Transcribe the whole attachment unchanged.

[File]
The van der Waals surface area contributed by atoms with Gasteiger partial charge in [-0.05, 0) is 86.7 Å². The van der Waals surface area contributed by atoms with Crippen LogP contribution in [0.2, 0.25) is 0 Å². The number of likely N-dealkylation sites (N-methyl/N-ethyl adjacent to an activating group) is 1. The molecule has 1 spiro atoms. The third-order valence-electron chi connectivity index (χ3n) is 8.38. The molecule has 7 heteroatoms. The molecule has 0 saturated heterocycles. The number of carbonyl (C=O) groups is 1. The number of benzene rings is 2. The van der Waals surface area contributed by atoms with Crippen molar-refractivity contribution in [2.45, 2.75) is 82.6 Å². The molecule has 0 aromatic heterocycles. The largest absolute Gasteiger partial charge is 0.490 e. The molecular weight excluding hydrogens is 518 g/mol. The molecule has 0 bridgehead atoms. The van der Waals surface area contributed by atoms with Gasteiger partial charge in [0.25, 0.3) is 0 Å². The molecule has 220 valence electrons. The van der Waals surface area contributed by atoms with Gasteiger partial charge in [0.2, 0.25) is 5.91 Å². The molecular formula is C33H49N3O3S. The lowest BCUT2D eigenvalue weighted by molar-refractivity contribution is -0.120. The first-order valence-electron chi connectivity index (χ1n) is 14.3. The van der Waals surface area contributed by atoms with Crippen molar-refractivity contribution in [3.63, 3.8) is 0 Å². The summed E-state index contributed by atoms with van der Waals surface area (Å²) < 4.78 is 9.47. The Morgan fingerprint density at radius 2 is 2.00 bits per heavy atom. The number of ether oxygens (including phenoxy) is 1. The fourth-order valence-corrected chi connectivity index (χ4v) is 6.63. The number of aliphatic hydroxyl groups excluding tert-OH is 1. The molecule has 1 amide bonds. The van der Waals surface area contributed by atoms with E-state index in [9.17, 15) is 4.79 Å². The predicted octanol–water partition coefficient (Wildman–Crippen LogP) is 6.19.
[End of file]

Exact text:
The van der Waals surface area contributed by atoms with Gasteiger partial charge in [-0.05, 0) is 86.7 Å². The van der Waals surface area contributed by atoms with Crippen LogP contribution in [0.2, 0.25) is 0 Å². The number of likely N-dealkylation sites (N-methyl/N-ethyl adjacent to an activating group) is 1. The molecule has 1 spiro atoms. The third-order valence-electron chi connectivity index (χ3n) is 8.38. The molecule has 7 heteroatoms. The molecule has 0 saturated heterocycles. The number of carbonyl (C=O) groups is 1. The number of benzene rings is 2. The van der Waals surface area contributed by atoms with Crippen molar-refractivity contribution in [2.45, 2.75) is 82.6 Å². The molecule has 0 aromatic heterocycles. The largest absolute Gasteiger partial charge is 0.490 e. The molecular weight excluding hydrogens is 518 g/mol. The molecule has 0 bridgehead atoms. The van der Waals surface area contributed by atoms with Gasteiger partial charge in [0.25, 0.3) is 0 Å². The molecule has 220 valence electrons. The van der Waals surface area contributed by atoms with Gasteiger partial charge in [0.2, 0.25) is 5.91 Å². The molecular formula is C33H49N3O3S. The lowest BCUT2D eigenvalue weighted by molar-refractivity contribution is -0.120. The first-order valence-electron chi connectivity index (χ1n) is 14.3. The van der Waals surface area contributed by atoms with Crippen molar-refractivity contribution in [3.63, 3.8) is 0 Å². The summed E-state index contributed by atoms with van der Waals surface area (Å²) < 4.78 is 9.47. The Morgan fingerprint density at radius 2 is 2.00 bits per heavy atom. The number of ether oxygens (including phenoxy) is 1. The fourth-order valence-corrected chi connectivity index (χ4v) is 6.63. The number of aliphatic hydroxyl groups excluding tert-OH is 1. The molecule has 1 amide bonds. The van der Waals surface area contributed by atoms with E-state index in [9.17, 15) is 4.79 Å². The predicted octanol–water partition coefficient (Wildman–Crippen LogP) is 6.19.